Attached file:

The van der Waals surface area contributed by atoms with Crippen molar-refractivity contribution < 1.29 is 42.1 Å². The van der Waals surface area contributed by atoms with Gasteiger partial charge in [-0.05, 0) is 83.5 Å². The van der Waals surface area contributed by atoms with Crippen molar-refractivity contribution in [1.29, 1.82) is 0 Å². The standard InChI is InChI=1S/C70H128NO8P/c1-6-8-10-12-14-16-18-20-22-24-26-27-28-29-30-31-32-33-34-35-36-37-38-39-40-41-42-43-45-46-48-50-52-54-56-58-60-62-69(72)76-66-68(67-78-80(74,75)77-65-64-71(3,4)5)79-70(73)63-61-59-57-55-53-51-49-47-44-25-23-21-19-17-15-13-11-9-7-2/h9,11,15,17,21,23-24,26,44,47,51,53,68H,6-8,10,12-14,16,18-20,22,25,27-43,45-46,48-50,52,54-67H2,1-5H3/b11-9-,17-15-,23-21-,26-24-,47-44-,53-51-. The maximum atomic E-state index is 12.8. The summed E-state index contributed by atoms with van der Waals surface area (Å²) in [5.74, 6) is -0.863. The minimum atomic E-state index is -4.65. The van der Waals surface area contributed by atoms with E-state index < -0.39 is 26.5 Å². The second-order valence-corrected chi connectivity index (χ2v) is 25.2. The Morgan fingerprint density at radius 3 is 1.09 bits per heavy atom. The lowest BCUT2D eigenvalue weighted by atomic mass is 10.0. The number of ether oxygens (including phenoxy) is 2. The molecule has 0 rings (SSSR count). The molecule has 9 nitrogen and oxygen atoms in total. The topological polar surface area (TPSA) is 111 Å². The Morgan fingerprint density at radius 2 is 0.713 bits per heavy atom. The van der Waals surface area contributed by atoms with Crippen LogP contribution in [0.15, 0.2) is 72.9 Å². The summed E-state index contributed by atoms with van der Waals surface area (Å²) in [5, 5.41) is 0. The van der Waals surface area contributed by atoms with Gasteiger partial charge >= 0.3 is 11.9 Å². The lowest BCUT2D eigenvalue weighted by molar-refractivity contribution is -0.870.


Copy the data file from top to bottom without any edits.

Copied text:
The van der Waals surface area contributed by atoms with Crippen molar-refractivity contribution < 1.29 is 42.1 Å². The van der Waals surface area contributed by atoms with Gasteiger partial charge in [-0.05, 0) is 83.5 Å². The van der Waals surface area contributed by atoms with Crippen molar-refractivity contribution in [1.29, 1.82) is 0 Å². The standard InChI is InChI=1S/C70H128NO8P/c1-6-8-10-12-14-16-18-20-22-24-26-27-28-29-30-31-32-33-34-35-36-37-38-39-40-41-42-43-45-46-48-50-52-54-56-58-60-62-69(72)76-66-68(67-78-80(74,75)77-65-64-71(3,4)5)79-70(73)63-61-59-57-55-53-51-49-47-44-25-23-21-19-17-15-13-11-9-7-2/h9,11,15,17,21,23-24,26,44,47,51,53,68H,6-8,10,12-14,16,18-20,22,25,27-43,45-46,48-50,52,54-67H2,1-5H3/b11-9-,17-15-,23-21-,26-24-,47-44-,53-51-. The maximum atomic E-state index is 12.8. The summed E-state index contributed by atoms with van der Waals surface area (Å²) in [5.74, 6) is -0.863. The minimum atomic E-state index is -4.65. The van der Waals surface area contributed by atoms with E-state index < -0.39 is 26.5 Å². The second-order valence-corrected chi connectivity index (χ2v) is 25.2. The Morgan fingerprint density at radius 3 is 1.09 bits per heavy atom. The lowest BCUT2D eigenvalue weighted by atomic mass is 10.0. The number of ether oxygens (including phenoxy) is 2. The molecule has 0 rings (SSSR count). The molecule has 9 nitrogen and oxygen atoms in total. The topological polar surface area (TPSA) is 111 Å². The Morgan fingerprint density at radius 2 is 0.713 bits per heavy atom. The van der Waals surface area contributed by atoms with Crippen LogP contribution in [0.15, 0.2) is 72.9 Å². The summed E-state index contributed by atoms with van der Waals surface area (Å²) in [5, 5.41) is 0. The van der Waals surface area contributed by atoms with Gasteiger partial charge >= 0.3 is 11.9 Å². The lowest BCUT2D eigenvalue weighted by molar-refractivity contribution is -0.870.